To work on building confidence in social settings, individuals may progress through gradual exposure techniques such as:

Virtual Reality Exposure Therapy

  • Making scripted phone calls
  • Going out in public and asking someone for the time
  • Participating in an improv class or support group
  • Role-playing social interactions with trusted friends or family members
  • Making eye contact and talking with cashiers or wait staff

Cognitive Strategies for Conquering Social Fear

Because most people with social anxiety know their fears are unfounded, cognitive strategies alone may have limited effectiveness for building confidence in social settings. However, when used alongside gradual exposure techniques, they can help individuals be more mindful of their triggers and emotional responses, which is the first step in changing perceptions and patterns of thinking.

Pay Attention to Negative Thoughts

When someone is feeling uncomfortable in a social situation, it may be helpful for them to pinpoint exactly what their fear is, such as whether they’re afraid of sounding foolish or if they think others will negatively judge their appearance. By recognizing these negative thoughts, the individual can challenge them and replace them with thoughts that are more positive and realistic.

Learn to Accept Uncomfortable Emotions

While it may seem counterintuitive, one of the most effective ways to address anxiety is to learn to accept the discomfort it brings. For many people, anticipating the sweaty palms, jumbled thoughts and flustered emotions that social anxiety can bring can be as stressful as actually experiencing the discomfort. Learning to be at peace with anxiety and allowing oneself to fully experience those uncomfortable emotions can reduce the stress that accompanies it.

Turn the Focus Onto Other People

Rather than the individual focusing on their own perceived shortcomings and awkwardness, it’s helpful to turn the focus to other people. By engaging in active listening, asking follow-up questions and showing a genuine interest in what others are saying, individuals can shift the focus off themselves and enjoy positive interactions with less stress.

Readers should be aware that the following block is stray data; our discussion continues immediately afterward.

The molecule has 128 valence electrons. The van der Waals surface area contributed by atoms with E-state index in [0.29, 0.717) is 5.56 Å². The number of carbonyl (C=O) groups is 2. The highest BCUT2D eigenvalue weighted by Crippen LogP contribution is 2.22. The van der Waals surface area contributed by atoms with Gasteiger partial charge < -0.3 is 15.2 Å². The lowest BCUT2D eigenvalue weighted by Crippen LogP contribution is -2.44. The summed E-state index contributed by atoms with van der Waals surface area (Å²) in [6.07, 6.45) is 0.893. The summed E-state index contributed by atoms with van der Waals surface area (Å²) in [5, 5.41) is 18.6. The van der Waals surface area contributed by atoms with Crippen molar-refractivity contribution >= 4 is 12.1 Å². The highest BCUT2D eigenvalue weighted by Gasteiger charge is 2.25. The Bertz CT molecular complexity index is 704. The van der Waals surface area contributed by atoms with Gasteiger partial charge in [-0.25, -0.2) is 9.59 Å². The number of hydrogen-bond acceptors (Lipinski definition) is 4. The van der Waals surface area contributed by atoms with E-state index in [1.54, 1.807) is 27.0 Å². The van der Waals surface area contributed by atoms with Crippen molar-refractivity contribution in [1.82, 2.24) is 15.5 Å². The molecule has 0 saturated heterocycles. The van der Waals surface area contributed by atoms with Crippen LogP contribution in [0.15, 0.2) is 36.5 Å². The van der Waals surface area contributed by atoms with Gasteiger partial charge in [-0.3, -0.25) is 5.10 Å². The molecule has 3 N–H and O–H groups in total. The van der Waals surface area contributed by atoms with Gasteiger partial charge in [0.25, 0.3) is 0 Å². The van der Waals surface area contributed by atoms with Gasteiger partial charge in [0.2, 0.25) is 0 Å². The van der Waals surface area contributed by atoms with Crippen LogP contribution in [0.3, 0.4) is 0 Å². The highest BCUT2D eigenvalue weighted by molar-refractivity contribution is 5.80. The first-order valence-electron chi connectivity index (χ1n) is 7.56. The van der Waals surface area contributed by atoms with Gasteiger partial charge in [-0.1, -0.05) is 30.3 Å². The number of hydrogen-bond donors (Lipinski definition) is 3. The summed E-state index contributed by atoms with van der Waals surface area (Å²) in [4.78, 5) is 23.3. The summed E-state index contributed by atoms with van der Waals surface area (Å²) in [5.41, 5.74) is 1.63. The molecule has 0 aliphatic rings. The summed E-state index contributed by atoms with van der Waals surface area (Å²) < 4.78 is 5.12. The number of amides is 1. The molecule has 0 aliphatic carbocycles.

Set Realistic Expectations

Many people with social anxiety have a perception that everyone else glides through social interactions without stress or awkwardness. However, this often isn’t the case – not every interaction goes perfectly or is free from unexpected comments that are challenging to respond to. The good news is that most people aren’t keeping a tally of awkward encounters, and most people are gracious when they see someone struggling to connect. Setting realistic expectations and recognizing that not every interaction has to flow like a movie script can provide freedom from stress.

Building Confidence and Thriving in Social Settings

Coping with social fears isn’t a skill that develops overnight, but with the right approach, individuals can learn to overcome social anxiety and enjoy positive interactions. In some cases, working through these steps alongside a trained professional who can provide helpful feedback along the way can be effective in helping to address social situation anxiety. Mental health care professionals use a variety of therapies such as cognitive behavioral therapy, support groups and neuro-rehabilitation to help individuals reframe their anxiety and retrain their brains.

To learn more about overcoming social anxiety and to get information on Restore Mental Health’s approach to managing symptoms, contact us today.